EAGAN, Minn. (AP) The Minnesota Vikings had just secured their new quarterback with the splash move of the NFL's offseason. Coach Mike Zimmer was busy working on addressing another area that needed an upgrade.
The same day Kirk Cousins was introduced with his $84 million fully guaranteed contract, Zimmer was watching video of some of the top defensive tackle prospects in the upcoming draft. Then the solution literally walked into his office to greet him. Sheldon Richardson was at team headquarters on a free agent visit, which the Vikings didn't let him leave without signing him to a one-year, $8 million deal .
As important as Cousins has been and will continue to be, the value of adding Richardson can't be overlooked. His presence on the interior at the position next to the nose tackle commonly called the "three technique" has provided a critical boost to the defense in both stopping the run and rushing the quarterback.
"Sheldon's done a great job of coming in here and kind of fitting into our culture and the way we do things," Zimmer said, crediting Richardson as well as defensive line coach Andre Patterson.
According to SportRadar, Richardson is fourth among all NFL interior defensive linemen with 21 quarterback pressures, behind Aaron Donald (53), Fletcher Cox (26) and Geno Atkins (25). Richardson had two sacks last week against Green Bay, a bonus from a position where disruption in the backfield is the priority.
The three technique is a less-heralded role on the team than the premier edge pass rusher or the ball-hawking safety. But it's essential to Zimmer's scheme to keep the linebackers free to roam from side to side, limit the rushing yardage up the middle, and reduce double teams on the defensive ends. The Vikings seek first-step and lateral quickness from their three technique, which gets its name from a long-ago-established numbering system for designating alignments by defensive linemen.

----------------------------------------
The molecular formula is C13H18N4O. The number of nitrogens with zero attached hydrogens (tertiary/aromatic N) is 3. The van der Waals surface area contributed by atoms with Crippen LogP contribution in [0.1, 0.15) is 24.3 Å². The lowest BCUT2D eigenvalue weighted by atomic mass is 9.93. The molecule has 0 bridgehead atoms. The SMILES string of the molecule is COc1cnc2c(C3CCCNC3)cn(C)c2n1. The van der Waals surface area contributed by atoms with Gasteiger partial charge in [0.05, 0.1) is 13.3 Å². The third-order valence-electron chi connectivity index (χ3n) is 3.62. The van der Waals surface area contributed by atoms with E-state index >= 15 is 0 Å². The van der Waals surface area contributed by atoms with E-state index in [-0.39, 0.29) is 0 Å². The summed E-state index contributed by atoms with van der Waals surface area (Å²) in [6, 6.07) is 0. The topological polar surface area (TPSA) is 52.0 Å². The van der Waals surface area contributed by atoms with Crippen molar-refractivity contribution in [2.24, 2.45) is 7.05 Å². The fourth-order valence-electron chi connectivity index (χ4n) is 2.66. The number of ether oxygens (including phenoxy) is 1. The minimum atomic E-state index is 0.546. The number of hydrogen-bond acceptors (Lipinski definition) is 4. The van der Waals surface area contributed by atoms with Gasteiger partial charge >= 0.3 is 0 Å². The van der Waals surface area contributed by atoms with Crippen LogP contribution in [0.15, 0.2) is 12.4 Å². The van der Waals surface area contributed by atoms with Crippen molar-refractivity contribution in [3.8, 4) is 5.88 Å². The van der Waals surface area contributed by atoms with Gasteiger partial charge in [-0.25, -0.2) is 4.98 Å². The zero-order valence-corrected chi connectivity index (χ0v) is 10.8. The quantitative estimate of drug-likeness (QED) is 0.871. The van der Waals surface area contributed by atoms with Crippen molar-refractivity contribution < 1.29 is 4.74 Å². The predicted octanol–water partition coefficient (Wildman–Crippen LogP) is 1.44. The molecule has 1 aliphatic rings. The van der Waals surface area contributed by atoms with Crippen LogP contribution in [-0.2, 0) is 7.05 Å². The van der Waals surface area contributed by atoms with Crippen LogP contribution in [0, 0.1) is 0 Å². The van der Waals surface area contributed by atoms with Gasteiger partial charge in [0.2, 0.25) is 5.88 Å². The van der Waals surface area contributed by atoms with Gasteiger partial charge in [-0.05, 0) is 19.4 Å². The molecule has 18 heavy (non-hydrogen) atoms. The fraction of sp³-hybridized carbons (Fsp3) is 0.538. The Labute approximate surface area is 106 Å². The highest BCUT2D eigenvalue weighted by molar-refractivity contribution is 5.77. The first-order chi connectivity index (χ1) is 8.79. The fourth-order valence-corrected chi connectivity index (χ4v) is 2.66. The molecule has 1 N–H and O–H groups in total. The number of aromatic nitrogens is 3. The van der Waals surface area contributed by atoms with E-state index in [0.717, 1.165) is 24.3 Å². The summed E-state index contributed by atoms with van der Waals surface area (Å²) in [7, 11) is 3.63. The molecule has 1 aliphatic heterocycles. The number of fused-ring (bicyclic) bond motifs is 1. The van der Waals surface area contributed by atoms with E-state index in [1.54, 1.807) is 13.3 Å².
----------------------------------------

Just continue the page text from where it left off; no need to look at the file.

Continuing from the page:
"He does those things really well, but the thing that kind of surprised me a little bit is the power that he has with it," Zimmer said. "The good three techniques I have been around have all kind of had those qualities."
Richardson, a first-round draft pick by the New York Jets in 2013 out of Missouri, was the AP Defensive Rookie of the Year before eventually falling out of favor and being traded to Seattle. After one season with the Seahawks, Richardson was widely considered the best available player at his position on the market last spring. His decision to sign with a contending team on a prove-it contract has set him up well for a much bigger payday.
"It's a blue-collar organization," said Richardson, who turned 28 on Thursday. "One of the main reasons why I like the organization is nobody is a prized possession here. No politics. They don't play their draft picks sometimes. You can pay a guy a lot of money, but he won't play if he's not up to par."
The Vikings play at New England on Sunday, with pressure on Tom Brady a must for slowing down the Patriots and their prolific attack. The defense has been especially successful lately at generating a rush from the front four without having to send an extra blitzer or two from the linebackers or defensive backs.
"That's how we want it, too," Richardson said. "We're happy when they get it, but it's like, 'Man, that could've been us.' Usually when those guys get sacks, we turn into offensive linemen basically."
The Patriots have plenty of experience defending him, of course, from the eight times they faced the Jets over his first four seasons.
"He's a great player, and he was certainly a problem when he was in this division," coach Bill Belichick said, adding: "He's strong. He's hard to knock off the ball. He's smart. He reads blocking schemes well. He's quick and athletic and explosive on the pass rush, and he can run through guys and he can run around them."